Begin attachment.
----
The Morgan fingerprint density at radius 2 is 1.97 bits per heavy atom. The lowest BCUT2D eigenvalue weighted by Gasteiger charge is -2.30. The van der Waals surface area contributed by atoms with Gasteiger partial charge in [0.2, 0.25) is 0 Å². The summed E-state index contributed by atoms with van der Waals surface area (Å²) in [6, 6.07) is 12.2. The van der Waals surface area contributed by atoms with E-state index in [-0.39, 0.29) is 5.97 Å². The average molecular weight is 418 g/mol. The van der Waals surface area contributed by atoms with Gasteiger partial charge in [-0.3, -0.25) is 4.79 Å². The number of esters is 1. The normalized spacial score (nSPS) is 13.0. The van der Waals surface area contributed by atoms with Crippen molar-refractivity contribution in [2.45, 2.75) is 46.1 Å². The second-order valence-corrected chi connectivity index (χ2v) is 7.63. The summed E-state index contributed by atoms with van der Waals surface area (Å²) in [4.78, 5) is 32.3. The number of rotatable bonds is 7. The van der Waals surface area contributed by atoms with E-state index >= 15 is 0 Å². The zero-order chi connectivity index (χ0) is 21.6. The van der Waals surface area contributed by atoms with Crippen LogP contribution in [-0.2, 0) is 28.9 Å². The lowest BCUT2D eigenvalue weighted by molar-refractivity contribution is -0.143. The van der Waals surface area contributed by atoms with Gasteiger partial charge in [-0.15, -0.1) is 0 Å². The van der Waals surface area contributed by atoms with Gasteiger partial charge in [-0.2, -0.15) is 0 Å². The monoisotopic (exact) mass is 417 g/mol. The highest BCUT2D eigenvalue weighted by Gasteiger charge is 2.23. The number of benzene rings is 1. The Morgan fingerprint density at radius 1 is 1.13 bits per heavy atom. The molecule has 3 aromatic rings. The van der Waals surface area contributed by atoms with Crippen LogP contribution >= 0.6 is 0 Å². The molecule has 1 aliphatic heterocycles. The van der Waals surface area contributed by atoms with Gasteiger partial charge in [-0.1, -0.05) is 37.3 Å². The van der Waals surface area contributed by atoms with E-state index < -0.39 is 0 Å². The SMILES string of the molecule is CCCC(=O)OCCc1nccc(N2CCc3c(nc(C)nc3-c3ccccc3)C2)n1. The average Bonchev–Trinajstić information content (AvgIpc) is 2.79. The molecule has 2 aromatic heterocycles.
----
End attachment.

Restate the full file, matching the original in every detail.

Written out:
The Morgan fingerprint density at radius 2 is 1.97 bits per heavy atom. The lowest BCUT2D eigenvalue weighted by Gasteiger charge is -2.30. The van der Waals surface area contributed by atoms with Gasteiger partial charge in [0.2, 0.25) is 0 Å². The summed E-state index contributed by atoms with van der Waals surface area (Å²) in [6, 6.07) is 12.2. The van der Waals surface area contributed by atoms with E-state index in [-0.39, 0.29) is 5.97 Å². The average molecular weight is 418 g/mol. The van der Waals surface area contributed by atoms with Gasteiger partial charge in [-0.3, -0.25) is 4.79 Å². The number of esters is 1. The normalized spacial score (nSPS) is 13.0. The van der Waals surface area contributed by atoms with Crippen molar-refractivity contribution in [2.45, 2.75) is 46.1 Å². The second-order valence-corrected chi connectivity index (χ2v) is 7.63. The summed E-state index contributed by atoms with van der Waals surface area (Å²) in [4.78, 5) is 32.3. The number of rotatable bonds is 7. The van der Waals surface area contributed by atoms with E-state index >= 15 is 0 Å². The zero-order chi connectivity index (χ0) is 21.6. The van der Waals surface area contributed by atoms with Crippen LogP contribution in [-0.2, 0) is 28.9 Å². The lowest BCUT2D eigenvalue weighted by molar-refractivity contribution is -0.143. The van der Waals surface area contributed by atoms with Gasteiger partial charge in [-0.15, -0.1) is 0 Å². The van der Waals surface area contributed by atoms with Gasteiger partial charge in [-0.2, -0.15) is 0 Å². The monoisotopic (exact) mass is 417 g/mol. The highest BCUT2D eigenvalue weighted by Gasteiger charge is 2.23. The number of benzene rings is 1. The Morgan fingerprint density at radius 1 is 1.13 bits per heavy atom. The molecule has 3 aromatic rings. The van der Waals surface area contributed by atoms with Crippen LogP contribution >= 0.6 is 0 Å². The molecule has 1 aliphatic heterocycles. The van der Waals surface area contributed by atoms with Gasteiger partial charge in [-0.1, -0.05) is 37.3 Å². The van der Waals surface area contributed by atoms with E-state index < -0.39 is 0 Å². The SMILES string of the molecule is CCCC(=O)OCCc1nccc(N2CCc3c(nc(C)nc3-c3ccccc3)C2)n1. The average Bonchev–Trinajstić information content (AvgIpc) is 2.79. The molecule has 2 aromatic heterocycles.